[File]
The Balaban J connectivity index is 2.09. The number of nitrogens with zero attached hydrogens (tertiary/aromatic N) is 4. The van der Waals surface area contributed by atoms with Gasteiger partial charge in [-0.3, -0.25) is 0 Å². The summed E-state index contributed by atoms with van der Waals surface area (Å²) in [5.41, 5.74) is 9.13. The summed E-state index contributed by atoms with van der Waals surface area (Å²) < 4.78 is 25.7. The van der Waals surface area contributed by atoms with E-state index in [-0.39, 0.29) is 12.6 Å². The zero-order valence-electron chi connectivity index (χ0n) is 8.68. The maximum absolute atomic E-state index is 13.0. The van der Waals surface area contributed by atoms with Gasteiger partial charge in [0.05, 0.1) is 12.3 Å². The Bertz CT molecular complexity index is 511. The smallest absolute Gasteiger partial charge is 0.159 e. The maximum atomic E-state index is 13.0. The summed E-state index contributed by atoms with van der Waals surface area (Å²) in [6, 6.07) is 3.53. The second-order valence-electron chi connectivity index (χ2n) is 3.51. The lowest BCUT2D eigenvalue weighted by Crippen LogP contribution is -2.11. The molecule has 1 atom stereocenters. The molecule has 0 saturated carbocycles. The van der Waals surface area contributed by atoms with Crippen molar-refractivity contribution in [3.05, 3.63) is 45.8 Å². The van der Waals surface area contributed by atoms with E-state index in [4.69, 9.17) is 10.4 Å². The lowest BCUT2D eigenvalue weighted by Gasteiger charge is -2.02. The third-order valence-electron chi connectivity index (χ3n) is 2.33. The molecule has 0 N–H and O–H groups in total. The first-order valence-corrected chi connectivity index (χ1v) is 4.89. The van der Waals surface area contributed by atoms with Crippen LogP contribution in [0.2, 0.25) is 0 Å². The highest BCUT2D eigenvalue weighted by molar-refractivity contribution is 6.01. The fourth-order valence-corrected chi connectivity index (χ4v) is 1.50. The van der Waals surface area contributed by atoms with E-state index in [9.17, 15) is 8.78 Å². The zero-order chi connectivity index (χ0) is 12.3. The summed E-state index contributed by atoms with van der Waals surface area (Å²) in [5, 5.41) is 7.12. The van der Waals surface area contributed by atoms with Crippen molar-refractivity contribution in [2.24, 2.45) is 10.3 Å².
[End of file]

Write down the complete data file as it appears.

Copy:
The Balaban J connectivity index is 2.09. The number of nitrogens with zero attached hydrogens (tertiary/aromatic N) is 4. The van der Waals surface area contributed by atoms with Gasteiger partial charge in [-0.3, -0.25) is 0 Å². The summed E-state index contributed by atoms with van der Waals surface area (Å²) in [5.41, 5.74) is 9.13. The summed E-state index contributed by atoms with van der Waals surface area (Å²) < 4.78 is 25.7. The van der Waals surface area contributed by atoms with E-state index in [-0.39, 0.29) is 12.6 Å². The zero-order valence-electron chi connectivity index (χ0n) is 8.68. The maximum absolute atomic E-state index is 13.0. The van der Waals surface area contributed by atoms with Gasteiger partial charge in [0.05, 0.1) is 12.3 Å². The Bertz CT molecular complexity index is 511. The smallest absolute Gasteiger partial charge is 0.159 e. The maximum atomic E-state index is 13.0. The summed E-state index contributed by atoms with van der Waals surface area (Å²) in [6, 6.07) is 3.53. The second-order valence-electron chi connectivity index (χ2n) is 3.51. The lowest BCUT2D eigenvalue weighted by Crippen LogP contribution is -2.11. The molecule has 1 atom stereocenters. The molecule has 0 saturated carbocycles. The van der Waals surface area contributed by atoms with Crippen molar-refractivity contribution in [3.05, 3.63) is 45.8 Å². The van der Waals surface area contributed by atoms with E-state index in [4.69, 9.17) is 10.4 Å². The lowest BCUT2D eigenvalue weighted by Gasteiger charge is -2.02. The third-order valence-electron chi connectivity index (χ3n) is 2.33. The molecule has 0 N–H and O–H groups in total. The first-order valence-corrected chi connectivity index (χ1v) is 4.89. The van der Waals surface area contributed by atoms with Crippen LogP contribution in [0.2, 0.25) is 0 Å². The highest BCUT2D eigenvalue weighted by molar-refractivity contribution is 6.01. The fourth-order valence-corrected chi connectivity index (χ4v) is 1.50. The van der Waals surface area contributed by atoms with E-state index in [9.17, 15) is 8.78 Å². The zero-order chi connectivity index (χ0) is 12.3. The summed E-state index contributed by atoms with van der Waals surface area (Å²) in [5, 5.41) is 7.12. The van der Waals surface area contributed by atoms with Crippen molar-refractivity contribution in [2.24, 2.45) is 10.3 Å².